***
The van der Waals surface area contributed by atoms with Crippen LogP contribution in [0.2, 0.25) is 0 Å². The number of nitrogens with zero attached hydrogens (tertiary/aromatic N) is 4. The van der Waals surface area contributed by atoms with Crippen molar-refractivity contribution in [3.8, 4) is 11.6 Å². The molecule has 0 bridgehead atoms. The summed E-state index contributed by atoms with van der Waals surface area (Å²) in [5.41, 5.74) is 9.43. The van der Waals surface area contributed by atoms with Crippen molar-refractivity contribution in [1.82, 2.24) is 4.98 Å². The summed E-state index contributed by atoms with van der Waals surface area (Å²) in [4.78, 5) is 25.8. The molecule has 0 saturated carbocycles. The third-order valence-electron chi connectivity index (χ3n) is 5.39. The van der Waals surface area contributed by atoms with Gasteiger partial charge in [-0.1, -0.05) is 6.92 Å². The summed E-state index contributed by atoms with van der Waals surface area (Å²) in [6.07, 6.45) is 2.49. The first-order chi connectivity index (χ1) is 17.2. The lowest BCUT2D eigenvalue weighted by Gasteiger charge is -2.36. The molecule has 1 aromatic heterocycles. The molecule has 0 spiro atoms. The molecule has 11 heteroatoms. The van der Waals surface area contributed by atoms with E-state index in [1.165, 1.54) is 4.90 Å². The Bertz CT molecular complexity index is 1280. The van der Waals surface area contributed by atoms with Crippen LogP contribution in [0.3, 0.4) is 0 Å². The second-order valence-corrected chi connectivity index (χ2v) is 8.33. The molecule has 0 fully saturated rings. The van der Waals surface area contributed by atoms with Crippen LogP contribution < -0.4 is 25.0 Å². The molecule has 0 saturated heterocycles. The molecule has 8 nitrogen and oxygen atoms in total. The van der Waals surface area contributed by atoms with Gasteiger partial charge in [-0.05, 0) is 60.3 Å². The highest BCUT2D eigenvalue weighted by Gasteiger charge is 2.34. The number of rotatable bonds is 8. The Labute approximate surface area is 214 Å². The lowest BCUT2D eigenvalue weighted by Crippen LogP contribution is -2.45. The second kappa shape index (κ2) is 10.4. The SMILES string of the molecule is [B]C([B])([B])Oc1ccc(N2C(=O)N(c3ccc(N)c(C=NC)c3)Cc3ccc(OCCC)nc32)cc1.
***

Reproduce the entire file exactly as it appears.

The van der Waals surface area contributed by atoms with Crippen LogP contribution in [0.2, 0.25) is 0 Å². The number of nitrogens with zero attached hydrogens (tertiary/aromatic N) is 4. The van der Waals surface area contributed by atoms with Crippen molar-refractivity contribution in [3.8, 4) is 11.6 Å². The molecule has 0 bridgehead atoms. The summed E-state index contributed by atoms with van der Waals surface area (Å²) in [5.41, 5.74) is 9.43. The van der Waals surface area contributed by atoms with Crippen molar-refractivity contribution in [1.82, 2.24) is 4.98 Å². The summed E-state index contributed by atoms with van der Waals surface area (Å²) in [4.78, 5) is 25.8. The molecule has 0 saturated carbocycles. The third-order valence-electron chi connectivity index (χ3n) is 5.39. The van der Waals surface area contributed by atoms with Gasteiger partial charge in [-0.1, -0.05) is 6.92 Å². The summed E-state index contributed by atoms with van der Waals surface area (Å²) in [6.07, 6.45) is 2.49. The first-order chi connectivity index (χ1) is 17.2. The lowest BCUT2D eigenvalue weighted by Gasteiger charge is -2.36. The molecule has 1 aromatic heterocycles. The molecule has 0 spiro atoms. The molecule has 11 heteroatoms. The van der Waals surface area contributed by atoms with E-state index in [1.165, 1.54) is 4.90 Å². The Bertz CT molecular complexity index is 1280. The van der Waals surface area contributed by atoms with Crippen LogP contribution in [0.3, 0.4) is 0 Å². The second-order valence-corrected chi connectivity index (χ2v) is 8.33. The molecule has 0 fully saturated rings. The van der Waals surface area contributed by atoms with Crippen LogP contribution < -0.4 is 25.0 Å². The molecule has 0 saturated heterocycles. The molecule has 8 nitrogen and oxygen atoms in total. The van der Waals surface area contributed by atoms with Gasteiger partial charge in [-0.05, 0) is 60.3 Å². The highest BCUT2D eigenvalue weighted by Gasteiger charge is 2.34. The number of rotatable bonds is 8. The Labute approximate surface area is 214 Å². The lowest BCUT2D eigenvalue weighted by Crippen LogP contribution is -2.45. The second kappa shape index (κ2) is 10.4. The SMILES string of the molecule is [B]C([B])([B])Oc1ccc(N2C(=O)N(c3ccc(N)c(C=NC)c3)Cc3ccc(OCCC)nc32)cc1.